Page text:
Health law and justice
We should consider health care a human right
The June 28 Supreme Court ruling that upheld the U.S. health-care reform law answered a narrow legal question: How much power does the Constitution grant to the federal government? But the future of health care in the United States depends upon the answers to broad moral questions: Is health care a human right? Should justice and compassion be the guiding principles in efforts to reform a system that discriminates against the poor and uninsured?
People of faith are among those who say the answer to both questions is yes.
The Affordable Care Act, though it lacks the efficiency of a single-payer system (“Medicare for all”) that works well in Canada, should add tens of millions of people to the rolls of the insured, moving the U.S. closer to the goal of universal coverage.
Mennonites have advocated for several provisions of the Affordable Care Act. A list of health-care principles adopted by Mennonite Church USA in 2007 called for eliminating financial and health status as barriers to health-care access. The newly upheld law moves toward these goals by expanding Medicaid coverage, subsidizing insurance for the poor and preventing insurance companies from denying coverage due to pre-existing conditions.
The Affordable Care Act aims to improve a bad situation — a health-care system plagued by waste and inefficiency. The U.S. is the only industrialized nation that uses profit-driven private insurance to fund its health care. We pay more but get less. The U.S. spends $8,000 per person on health care annually — more than twice as much as the rest of the industrialized world — but performs poorly compared to other rich nations on life expectancy, infant mortality and immunization rates.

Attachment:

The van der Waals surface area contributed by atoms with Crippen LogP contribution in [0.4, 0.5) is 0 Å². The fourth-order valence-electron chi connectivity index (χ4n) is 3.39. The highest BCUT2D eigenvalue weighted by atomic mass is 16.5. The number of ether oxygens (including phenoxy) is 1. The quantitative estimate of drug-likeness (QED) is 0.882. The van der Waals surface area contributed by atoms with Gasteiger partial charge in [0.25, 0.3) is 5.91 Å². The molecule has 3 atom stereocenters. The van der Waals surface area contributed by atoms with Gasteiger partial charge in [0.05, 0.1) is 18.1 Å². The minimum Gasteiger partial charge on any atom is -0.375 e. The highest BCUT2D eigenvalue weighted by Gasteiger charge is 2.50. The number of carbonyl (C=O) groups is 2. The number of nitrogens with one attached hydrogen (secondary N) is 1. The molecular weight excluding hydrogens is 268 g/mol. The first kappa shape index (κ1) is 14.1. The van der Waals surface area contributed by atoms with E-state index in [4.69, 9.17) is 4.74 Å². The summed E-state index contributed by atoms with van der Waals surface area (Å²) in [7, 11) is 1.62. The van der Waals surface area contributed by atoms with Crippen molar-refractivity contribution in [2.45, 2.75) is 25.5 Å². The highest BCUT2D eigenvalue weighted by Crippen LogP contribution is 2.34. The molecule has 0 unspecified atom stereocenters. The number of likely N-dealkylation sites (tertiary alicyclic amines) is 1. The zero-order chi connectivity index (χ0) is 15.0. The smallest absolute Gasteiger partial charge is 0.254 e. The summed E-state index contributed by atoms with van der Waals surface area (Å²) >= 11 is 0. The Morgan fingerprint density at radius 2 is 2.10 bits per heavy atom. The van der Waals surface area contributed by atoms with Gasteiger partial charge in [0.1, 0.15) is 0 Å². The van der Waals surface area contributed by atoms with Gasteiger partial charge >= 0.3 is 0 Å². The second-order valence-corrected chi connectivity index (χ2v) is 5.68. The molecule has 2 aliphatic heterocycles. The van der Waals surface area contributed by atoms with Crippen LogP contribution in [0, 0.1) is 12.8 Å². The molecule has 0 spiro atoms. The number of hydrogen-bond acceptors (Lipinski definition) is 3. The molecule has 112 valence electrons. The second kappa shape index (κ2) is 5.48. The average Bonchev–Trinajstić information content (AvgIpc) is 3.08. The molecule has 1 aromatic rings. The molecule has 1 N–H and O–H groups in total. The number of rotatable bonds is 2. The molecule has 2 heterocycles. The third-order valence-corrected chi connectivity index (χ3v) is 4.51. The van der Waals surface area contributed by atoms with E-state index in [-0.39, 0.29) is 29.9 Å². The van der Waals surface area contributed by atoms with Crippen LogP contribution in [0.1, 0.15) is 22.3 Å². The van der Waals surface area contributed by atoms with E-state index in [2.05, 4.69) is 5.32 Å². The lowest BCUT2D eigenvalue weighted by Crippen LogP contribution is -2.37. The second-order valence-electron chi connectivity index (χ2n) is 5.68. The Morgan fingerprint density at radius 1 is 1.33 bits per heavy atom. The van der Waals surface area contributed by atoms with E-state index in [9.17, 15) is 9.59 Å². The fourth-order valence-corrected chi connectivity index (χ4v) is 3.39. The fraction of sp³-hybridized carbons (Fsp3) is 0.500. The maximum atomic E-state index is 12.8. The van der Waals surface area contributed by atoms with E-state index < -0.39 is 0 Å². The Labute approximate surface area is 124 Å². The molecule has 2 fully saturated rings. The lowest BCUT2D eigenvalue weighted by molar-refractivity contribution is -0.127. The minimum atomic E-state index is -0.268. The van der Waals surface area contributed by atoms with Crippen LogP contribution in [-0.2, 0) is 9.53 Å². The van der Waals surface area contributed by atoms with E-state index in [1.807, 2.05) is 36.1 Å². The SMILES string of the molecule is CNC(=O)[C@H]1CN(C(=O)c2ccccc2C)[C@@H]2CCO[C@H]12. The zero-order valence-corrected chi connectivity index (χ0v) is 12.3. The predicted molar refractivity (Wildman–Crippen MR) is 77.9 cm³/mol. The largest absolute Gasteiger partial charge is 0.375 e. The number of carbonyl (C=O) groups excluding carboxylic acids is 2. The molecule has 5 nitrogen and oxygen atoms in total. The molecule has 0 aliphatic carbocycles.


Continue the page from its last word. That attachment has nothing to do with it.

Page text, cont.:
Poor health outcomes — shorter lives, infant deaths, illnesses due to failure to immunize — are just one form of injustice in the current system. Another is the rationing of care based on income and employment. Those who can’t afford insurance forgo treatment. An estimated 45,000 Americans die every year because they lack insurance and can’t pay for needed care.
The suffering that results from a lack of adequate care places health-care access squarely in the category of a fundamental right. We are responsible — collectively as a nation and individually as people of faith — to uphold this right. Caring for the sick is an act of obedience to God; ensuring that conditions exist in which the sick will be cared for is a duty of the state. The prophet Ezekiel (34:4) cited inattention to health care in an indictment of Israel’s leaders: “You have not strengthened the weak or healed the sick or bound up the injured.”
A modern prophet, Martin Luther King Jr., declared: “Of all the forms of inequality, injustice in health care is the most shocking and inhumane.” A rich nation with 50 million uninsured has a human-rights problem. The law that has passed a legal test represents progress toward justice.
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